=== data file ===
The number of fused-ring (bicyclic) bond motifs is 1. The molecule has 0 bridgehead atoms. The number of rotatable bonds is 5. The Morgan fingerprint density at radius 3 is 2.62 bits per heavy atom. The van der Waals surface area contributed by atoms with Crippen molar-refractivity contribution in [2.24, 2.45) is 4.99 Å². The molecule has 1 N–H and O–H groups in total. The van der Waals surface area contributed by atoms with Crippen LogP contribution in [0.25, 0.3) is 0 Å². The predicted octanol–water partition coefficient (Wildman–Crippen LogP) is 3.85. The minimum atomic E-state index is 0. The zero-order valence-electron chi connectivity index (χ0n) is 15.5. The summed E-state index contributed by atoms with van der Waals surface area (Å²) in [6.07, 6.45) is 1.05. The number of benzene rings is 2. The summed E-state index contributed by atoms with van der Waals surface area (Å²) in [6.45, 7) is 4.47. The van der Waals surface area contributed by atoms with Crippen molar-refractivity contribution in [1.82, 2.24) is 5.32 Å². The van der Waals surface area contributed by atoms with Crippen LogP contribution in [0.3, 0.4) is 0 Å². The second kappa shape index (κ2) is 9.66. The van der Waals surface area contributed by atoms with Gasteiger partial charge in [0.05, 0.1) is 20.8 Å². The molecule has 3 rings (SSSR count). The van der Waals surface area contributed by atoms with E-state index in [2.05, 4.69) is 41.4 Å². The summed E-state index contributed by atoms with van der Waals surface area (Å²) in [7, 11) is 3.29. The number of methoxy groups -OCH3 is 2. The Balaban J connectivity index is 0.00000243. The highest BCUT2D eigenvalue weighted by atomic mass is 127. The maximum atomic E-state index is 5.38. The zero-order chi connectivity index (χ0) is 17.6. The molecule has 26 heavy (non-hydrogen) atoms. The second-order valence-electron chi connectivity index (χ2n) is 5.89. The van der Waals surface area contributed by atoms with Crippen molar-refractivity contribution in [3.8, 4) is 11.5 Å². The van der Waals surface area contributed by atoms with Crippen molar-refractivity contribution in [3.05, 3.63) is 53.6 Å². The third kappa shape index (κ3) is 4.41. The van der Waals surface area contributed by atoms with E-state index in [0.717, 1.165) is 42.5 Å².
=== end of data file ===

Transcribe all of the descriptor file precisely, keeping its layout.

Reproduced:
The number of fused-ring (bicyclic) bond motifs is 1. The molecule has 0 bridgehead atoms. The number of rotatable bonds is 5. The Morgan fingerprint density at radius 3 is 2.62 bits per heavy atom. The van der Waals surface area contributed by atoms with Crippen molar-refractivity contribution in [2.24, 2.45) is 4.99 Å². The molecule has 1 N–H and O–H groups in total. The van der Waals surface area contributed by atoms with Crippen LogP contribution in [0.25, 0.3) is 0 Å². The predicted octanol–water partition coefficient (Wildman–Crippen LogP) is 3.85. The minimum atomic E-state index is 0. The zero-order valence-electron chi connectivity index (χ0n) is 15.5. The summed E-state index contributed by atoms with van der Waals surface area (Å²) in [6.07, 6.45) is 1.05. The number of benzene rings is 2. The summed E-state index contributed by atoms with van der Waals surface area (Å²) in [6.45, 7) is 4.47. The van der Waals surface area contributed by atoms with Crippen molar-refractivity contribution in [1.82, 2.24) is 5.32 Å². The van der Waals surface area contributed by atoms with Crippen LogP contribution in [0.3, 0.4) is 0 Å². The second kappa shape index (κ2) is 9.66. The van der Waals surface area contributed by atoms with Gasteiger partial charge in [0.05, 0.1) is 20.8 Å². The molecule has 3 rings (SSSR count). The van der Waals surface area contributed by atoms with E-state index in [2.05, 4.69) is 41.4 Å². The summed E-state index contributed by atoms with van der Waals surface area (Å²) in [7, 11) is 3.29. The number of methoxy groups -OCH3 is 2. The Balaban J connectivity index is 0.00000243. The highest BCUT2D eigenvalue weighted by atomic mass is 127. The maximum atomic E-state index is 5.38. The zero-order chi connectivity index (χ0) is 17.6. The molecule has 26 heavy (non-hydrogen) atoms. The second-order valence-electron chi connectivity index (χ2n) is 5.89. The van der Waals surface area contributed by atoms with Crippen molar-refractivity contribution in [3.8, 4) is 11.5 Å². The van der Waals surface area contributed by atoms with Crippen molar-refractivity contribution in [3.05, 3.63) is 53.6 Å². The third kappa shape index (κ3) is 4.41. The van der Waals surface area contributed by atoms with E-state index in [0.717, 1.165) is 42.5 Å².